Archives for posts with tag: oba

The Ontario Beekeepers’ Association has released their findings after a survey was sent out for beekeepers in Ontario. You can download the full PDF or if you want to cut to the chase, here are some of the highlights and comparisons with last year:

  • 46.1% of respondents reported losses of 25% or less (compared to 28.4% in 2014).
  • 29.5% of respondents reported losses of 15% or less.
  • 21.6% of respondents reported more than 75% losses (compared to 25.1% in 2014).
  • 34.6% said bees doing ‘better’ or ‘much better’ than 2014.
  • 28.2% said bees doing ‘worse’ or ‘much worse’ than 2014.
  • Top three suspected causes of colony loss: colonies too small, normal winter losses, pesticides.
  • Least three causes suspected: overload of varroa, problem with queen, insufficient stores.
  • ‘Some’ or ‘most’ bee colonies of 70.5% of respondents were located within 3 km of corn or soy crops.

Ontario Beekeepers' Association

If you keep bees in Ontario, please take a few moments (literally 20 seconds) to fill out the Ontario Beekeepers’ Association’s 2015 winter loss survey. This is a quick and easy way for the OBA to have an idea of how Ontario honeybees did this past winter.

You can find the survey at www.surveymonkey.com/s/winterloss15.

Dan Davidson – president of the Ontario Beekeepers’ Association – released a letter today informing beekeepers that the Province of Ontario has decided to give money to beekeepers who suffer losses this year. The letter says:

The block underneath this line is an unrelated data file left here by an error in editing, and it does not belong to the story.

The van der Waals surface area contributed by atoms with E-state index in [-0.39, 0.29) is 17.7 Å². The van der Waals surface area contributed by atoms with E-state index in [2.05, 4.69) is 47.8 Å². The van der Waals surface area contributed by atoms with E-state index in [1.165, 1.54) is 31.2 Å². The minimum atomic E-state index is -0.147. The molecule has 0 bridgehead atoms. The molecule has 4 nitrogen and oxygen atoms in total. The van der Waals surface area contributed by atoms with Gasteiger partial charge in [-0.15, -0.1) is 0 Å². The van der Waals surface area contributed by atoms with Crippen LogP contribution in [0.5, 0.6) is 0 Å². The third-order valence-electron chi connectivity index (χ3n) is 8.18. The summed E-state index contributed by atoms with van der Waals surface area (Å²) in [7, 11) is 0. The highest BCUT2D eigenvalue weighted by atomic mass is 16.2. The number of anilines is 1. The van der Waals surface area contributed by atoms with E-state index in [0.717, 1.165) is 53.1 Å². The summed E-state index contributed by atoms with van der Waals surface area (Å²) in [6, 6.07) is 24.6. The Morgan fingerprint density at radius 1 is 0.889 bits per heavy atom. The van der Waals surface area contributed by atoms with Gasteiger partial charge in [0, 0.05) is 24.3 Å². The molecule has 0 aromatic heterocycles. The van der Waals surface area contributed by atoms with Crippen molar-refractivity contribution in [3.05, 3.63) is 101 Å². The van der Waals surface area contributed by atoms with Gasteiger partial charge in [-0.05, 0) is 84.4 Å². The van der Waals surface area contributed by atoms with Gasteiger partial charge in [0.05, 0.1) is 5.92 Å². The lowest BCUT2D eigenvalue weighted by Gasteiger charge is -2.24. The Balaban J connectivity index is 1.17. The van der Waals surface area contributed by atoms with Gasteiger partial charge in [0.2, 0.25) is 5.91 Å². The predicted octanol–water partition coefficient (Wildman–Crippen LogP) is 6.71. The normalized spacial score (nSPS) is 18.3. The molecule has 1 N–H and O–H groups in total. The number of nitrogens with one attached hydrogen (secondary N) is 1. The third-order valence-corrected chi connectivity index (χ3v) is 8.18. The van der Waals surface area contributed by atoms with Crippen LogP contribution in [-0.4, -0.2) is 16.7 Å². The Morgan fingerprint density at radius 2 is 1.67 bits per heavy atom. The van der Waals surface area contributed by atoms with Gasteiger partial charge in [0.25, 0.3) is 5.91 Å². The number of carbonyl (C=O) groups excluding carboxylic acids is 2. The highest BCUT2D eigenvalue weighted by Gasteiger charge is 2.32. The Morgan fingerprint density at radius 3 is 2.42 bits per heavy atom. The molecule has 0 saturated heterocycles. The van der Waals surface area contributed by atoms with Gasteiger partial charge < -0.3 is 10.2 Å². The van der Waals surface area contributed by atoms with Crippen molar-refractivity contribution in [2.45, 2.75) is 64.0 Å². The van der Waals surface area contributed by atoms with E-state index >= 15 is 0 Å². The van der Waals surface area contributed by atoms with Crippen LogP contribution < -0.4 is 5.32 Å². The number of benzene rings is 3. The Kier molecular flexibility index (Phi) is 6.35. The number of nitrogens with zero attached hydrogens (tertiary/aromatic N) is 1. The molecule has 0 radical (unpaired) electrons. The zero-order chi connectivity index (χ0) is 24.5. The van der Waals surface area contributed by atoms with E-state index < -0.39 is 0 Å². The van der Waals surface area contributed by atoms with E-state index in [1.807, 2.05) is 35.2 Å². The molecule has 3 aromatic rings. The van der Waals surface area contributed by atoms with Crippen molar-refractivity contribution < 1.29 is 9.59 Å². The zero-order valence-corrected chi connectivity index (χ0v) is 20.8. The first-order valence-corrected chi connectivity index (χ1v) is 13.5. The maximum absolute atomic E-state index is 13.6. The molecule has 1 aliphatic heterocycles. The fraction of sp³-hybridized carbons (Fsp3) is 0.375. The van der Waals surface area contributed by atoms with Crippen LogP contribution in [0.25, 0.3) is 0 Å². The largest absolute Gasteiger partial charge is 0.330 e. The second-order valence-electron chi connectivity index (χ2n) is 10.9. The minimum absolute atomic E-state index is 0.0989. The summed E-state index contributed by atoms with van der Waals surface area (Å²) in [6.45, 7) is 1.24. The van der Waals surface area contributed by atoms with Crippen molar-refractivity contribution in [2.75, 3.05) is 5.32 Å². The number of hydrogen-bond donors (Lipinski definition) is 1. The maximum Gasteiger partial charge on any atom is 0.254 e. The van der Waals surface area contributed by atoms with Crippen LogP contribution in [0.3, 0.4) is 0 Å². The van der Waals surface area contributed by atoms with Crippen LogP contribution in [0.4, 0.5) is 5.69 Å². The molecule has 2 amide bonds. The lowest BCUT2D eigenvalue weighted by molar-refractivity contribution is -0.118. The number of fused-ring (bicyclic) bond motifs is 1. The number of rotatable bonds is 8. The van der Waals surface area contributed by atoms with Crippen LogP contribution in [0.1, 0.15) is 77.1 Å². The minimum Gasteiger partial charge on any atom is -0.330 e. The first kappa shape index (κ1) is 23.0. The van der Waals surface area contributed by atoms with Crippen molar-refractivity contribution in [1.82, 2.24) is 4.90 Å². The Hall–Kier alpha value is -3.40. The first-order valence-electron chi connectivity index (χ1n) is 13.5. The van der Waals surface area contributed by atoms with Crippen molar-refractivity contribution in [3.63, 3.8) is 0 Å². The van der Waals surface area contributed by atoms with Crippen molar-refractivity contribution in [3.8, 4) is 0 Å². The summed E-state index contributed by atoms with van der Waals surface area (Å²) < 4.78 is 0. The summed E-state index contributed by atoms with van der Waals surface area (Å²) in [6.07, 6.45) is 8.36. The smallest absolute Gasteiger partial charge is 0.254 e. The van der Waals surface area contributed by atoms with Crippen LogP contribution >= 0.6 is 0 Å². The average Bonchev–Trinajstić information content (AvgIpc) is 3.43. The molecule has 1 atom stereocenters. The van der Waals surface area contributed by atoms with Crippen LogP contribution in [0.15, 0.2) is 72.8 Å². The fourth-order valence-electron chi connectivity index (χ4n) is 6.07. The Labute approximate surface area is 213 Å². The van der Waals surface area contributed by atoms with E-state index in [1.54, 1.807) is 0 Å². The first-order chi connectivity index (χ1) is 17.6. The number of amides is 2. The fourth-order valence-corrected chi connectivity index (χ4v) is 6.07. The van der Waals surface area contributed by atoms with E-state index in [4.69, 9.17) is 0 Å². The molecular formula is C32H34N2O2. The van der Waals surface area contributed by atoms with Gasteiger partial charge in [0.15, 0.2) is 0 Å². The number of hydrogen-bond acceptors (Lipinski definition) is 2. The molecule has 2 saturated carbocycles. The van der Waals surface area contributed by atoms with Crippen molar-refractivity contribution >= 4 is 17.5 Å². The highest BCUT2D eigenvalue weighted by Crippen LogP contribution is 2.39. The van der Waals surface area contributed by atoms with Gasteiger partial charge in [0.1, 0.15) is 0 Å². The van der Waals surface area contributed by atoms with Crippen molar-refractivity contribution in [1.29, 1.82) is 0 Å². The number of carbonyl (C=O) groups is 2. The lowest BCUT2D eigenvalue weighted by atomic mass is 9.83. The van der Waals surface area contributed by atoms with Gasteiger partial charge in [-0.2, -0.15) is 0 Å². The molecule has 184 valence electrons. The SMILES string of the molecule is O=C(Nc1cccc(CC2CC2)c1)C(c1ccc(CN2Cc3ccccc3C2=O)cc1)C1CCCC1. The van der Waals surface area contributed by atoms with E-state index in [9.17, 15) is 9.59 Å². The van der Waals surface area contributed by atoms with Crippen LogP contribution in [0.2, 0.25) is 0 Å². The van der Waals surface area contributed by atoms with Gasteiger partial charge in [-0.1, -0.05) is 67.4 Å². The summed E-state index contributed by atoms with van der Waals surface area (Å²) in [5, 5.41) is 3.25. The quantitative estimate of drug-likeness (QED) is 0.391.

Dear Beekeeper,

On Tuesday afternoon, OBA board members were informed at a meeting with senior OMAF officials that the Province has developed a one-time compensation package for beekeepers experiencing higher than normal mortality rates. Compensation includes $105 per hive to beekeepers with more than ten hives who experience hive mortality of over 40% of their colonies between Jan. 1st and October 31, 2014. OBA has been advocating for over a year for beekeeper compensation related to extraordinary bee deaths. The amount per hive provided under this program is significantly less than we were proposing; however, we feel it is a good first step and shows awareness of the hardships many Ontario beekeepers are experiencing. We are pleased, as well, that losses will include those occurring over the summer and early fall, and not just winter. This is significant. Ontario is the first province to compensate beekeepers for losses likely caused by pesticides as well as other causes. We will be getting back to everyone with further information as it becomes available.

OBA is preparing a press release for later today. Watch the website and future newsletters for new developments.

All the best,
Dan
Dan Davidson, President

This is great news for anyone that has lost a significant portion of their colonies this past winter and heading into the rest of the year. Unfortunately, I don’t qualify myself, because I have fewer than 10 hives. Still, I’m sure this will come as a great help to many beekeepers.

Forms to apply for this compensation will be available by mid-May, 2014.